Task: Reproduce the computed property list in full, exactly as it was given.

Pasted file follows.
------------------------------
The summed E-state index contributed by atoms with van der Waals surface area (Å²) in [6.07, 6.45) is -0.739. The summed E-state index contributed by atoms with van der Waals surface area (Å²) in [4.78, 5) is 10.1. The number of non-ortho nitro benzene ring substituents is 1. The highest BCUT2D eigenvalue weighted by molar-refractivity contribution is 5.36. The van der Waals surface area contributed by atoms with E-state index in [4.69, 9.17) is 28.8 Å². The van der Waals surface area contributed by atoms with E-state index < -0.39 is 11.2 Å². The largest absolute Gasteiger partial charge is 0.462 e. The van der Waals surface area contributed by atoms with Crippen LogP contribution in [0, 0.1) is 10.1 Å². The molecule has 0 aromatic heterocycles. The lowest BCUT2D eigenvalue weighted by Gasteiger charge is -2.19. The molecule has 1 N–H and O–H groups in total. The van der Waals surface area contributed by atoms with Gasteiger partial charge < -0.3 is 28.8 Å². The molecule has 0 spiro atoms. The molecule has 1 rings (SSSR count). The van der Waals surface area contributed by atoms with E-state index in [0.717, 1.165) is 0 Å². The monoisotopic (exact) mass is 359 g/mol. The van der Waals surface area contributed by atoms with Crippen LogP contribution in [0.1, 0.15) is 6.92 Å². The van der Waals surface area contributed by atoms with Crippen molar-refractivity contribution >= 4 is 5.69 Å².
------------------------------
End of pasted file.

The summed E-state index contributed by atoms with van der Waals surface area (Å²) in [6.07, 6.45) is -0.739. The summed E-state index contributed by atoms with van der Waals surface area (Å²) in [4.78, 5) is 10.1. The number of non-ortho nitro benzene ring substituents is 1. The highest BCUT2D eigenvalue weighted by molar-refractivity contribution is 5.36. The van der Waals surface area contributed by atoms with E-state index in [4.69, 9.17) is 28.8 Å². The van der Waals surface area contributed by atoms with E-state index < -0.39 is 11.2 Å². The largest absolute Gasteiger partial charge is 0.462 e. The van der Waals surface area contributed by atoms with Crippen LogP contribution in [0, 0.1) is 10.1 Å². The molecule has 0 aromatic heterocycles. The lowest BCUT2D eigenvalue weighted by Gasteiger charge is -2.19. The molecule has 1 N–H and O–H groups in total. The van der Waals surface area contributed by atoms with Gasteiger partial charge < -0.3 is 28.8 Å². The molecule has 0 spiro atoms. The molecule has 1 rings (SSSR count). The van der Waals surface area contributed by atoms with E-state index in [0.717, 1.165) is 0 Å². The monoisotopic (exact) mass is 359 g/mol. The van der Waals surface area contributed by atoms with Crippen LogP contribution in [0.1, 0.15) is 6.92 Å². The van der Waals surface area contributed by atoms with Crippen molar-refractivity contribution >= 4 is 5.69 Å².